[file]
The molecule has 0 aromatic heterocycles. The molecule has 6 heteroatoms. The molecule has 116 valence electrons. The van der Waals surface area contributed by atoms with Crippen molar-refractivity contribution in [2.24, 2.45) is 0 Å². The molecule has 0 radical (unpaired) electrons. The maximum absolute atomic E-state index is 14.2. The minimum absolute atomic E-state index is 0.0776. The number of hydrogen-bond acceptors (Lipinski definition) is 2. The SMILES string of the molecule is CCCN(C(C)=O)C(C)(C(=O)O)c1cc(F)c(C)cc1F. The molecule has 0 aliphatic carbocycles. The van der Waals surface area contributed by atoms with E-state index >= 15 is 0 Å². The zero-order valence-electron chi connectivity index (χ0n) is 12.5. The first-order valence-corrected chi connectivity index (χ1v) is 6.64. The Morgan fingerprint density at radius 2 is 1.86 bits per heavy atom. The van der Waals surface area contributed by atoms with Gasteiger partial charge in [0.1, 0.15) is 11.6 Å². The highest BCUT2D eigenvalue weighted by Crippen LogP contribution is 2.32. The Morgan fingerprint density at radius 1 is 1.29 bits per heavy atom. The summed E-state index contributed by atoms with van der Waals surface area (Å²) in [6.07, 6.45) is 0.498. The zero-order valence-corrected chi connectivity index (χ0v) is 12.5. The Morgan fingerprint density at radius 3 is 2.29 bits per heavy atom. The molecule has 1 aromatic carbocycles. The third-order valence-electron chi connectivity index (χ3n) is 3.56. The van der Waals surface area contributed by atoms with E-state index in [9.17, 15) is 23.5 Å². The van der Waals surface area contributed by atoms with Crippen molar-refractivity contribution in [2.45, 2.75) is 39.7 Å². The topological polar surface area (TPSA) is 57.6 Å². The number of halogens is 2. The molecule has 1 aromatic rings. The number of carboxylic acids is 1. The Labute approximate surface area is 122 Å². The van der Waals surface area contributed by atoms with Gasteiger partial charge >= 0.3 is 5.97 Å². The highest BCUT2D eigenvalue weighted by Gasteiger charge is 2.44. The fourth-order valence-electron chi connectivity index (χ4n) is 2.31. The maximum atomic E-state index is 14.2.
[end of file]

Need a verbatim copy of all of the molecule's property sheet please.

The molecule has 0 aromatic heterocycles. The molecule has 6 heteroatoms. The molecule has 116 valence electrons. The van der Waals surface area contributed by atoms with Crippen molar-refractivity contribution in [2.24, 2.45) is 0 Å². The molecule has 0 radical (unpaired) electrons. The maximum absolute atomic E-state index is 14.2. The minimum absolute atomic E-state index is 0.0776. The number of hydrogen-bond acceptors (Lipinski definition) is 2. The SMILES string of the molecule is CCCN(C(C)=O)C(C)(C(=O)O)c1cc(F)c(C)cc1F. The molecule has 0 aliphatic carbocycles. The van der Waals surface area contributed by atoms with E-state index >= 15 is 0 Å². The zero-order valence-electron chi connectivity index (χ0n) is 12.5. The first-order valence-corrected chi connectivity index (χ1v) is 6.64. The Morgan fingerprint density at radius 2 is 1.86 bits per heavy atom. The van der Waals surface area contributed by atoms with Gasteiger partial charge in [0.1, 0.15) is 11.6 Å². The highest BCUT2D eigenvalue weighted by Crippen LogP contribution is 2.32. The Morgan fingerprint density at radius 1 is 1.29 bits per heavy atom. The summed E-state index contributed by atoms with van der Waals surface area (Å²) in [6.07, 6.45) is 0.498. The zero-order valence-corrected chi connectivity index (χ0v) is 12.5. The Morgan fingerprint density at radius 3 is 2.29 bits per heavy atom. The molecule has 1 aromatic carbocycles. The third-order valence-electron chi connectivity index (χ3n) is 3.56. The van der Waals surface area contributed by atoms with E-state index in [9.17, 15) is 23.5 Å². The van der Waals surface area contributed by atoms with Crippen molar-refractivity contribution in [2.45, 2.75) is 39.7 Å². The topological polar surface area (TPSA) is 57.6 Å². The number of halogens is 2. The molecule has 1 aromatic rings. The number of carboxylic acids is 1. The Labute approximate surface area is 122 Å². The van der Waals surface area contributed by atoms with Gasteiger partial charge >= 0.3 is 5.97 Å². The highest BCUT2D eigenvalue weighted by Gasteiger charge is 2.44. The fourth-order valence-electron chi connectivity index (χ4n) is 2.31. The maximum atomic E-state index is 14.2.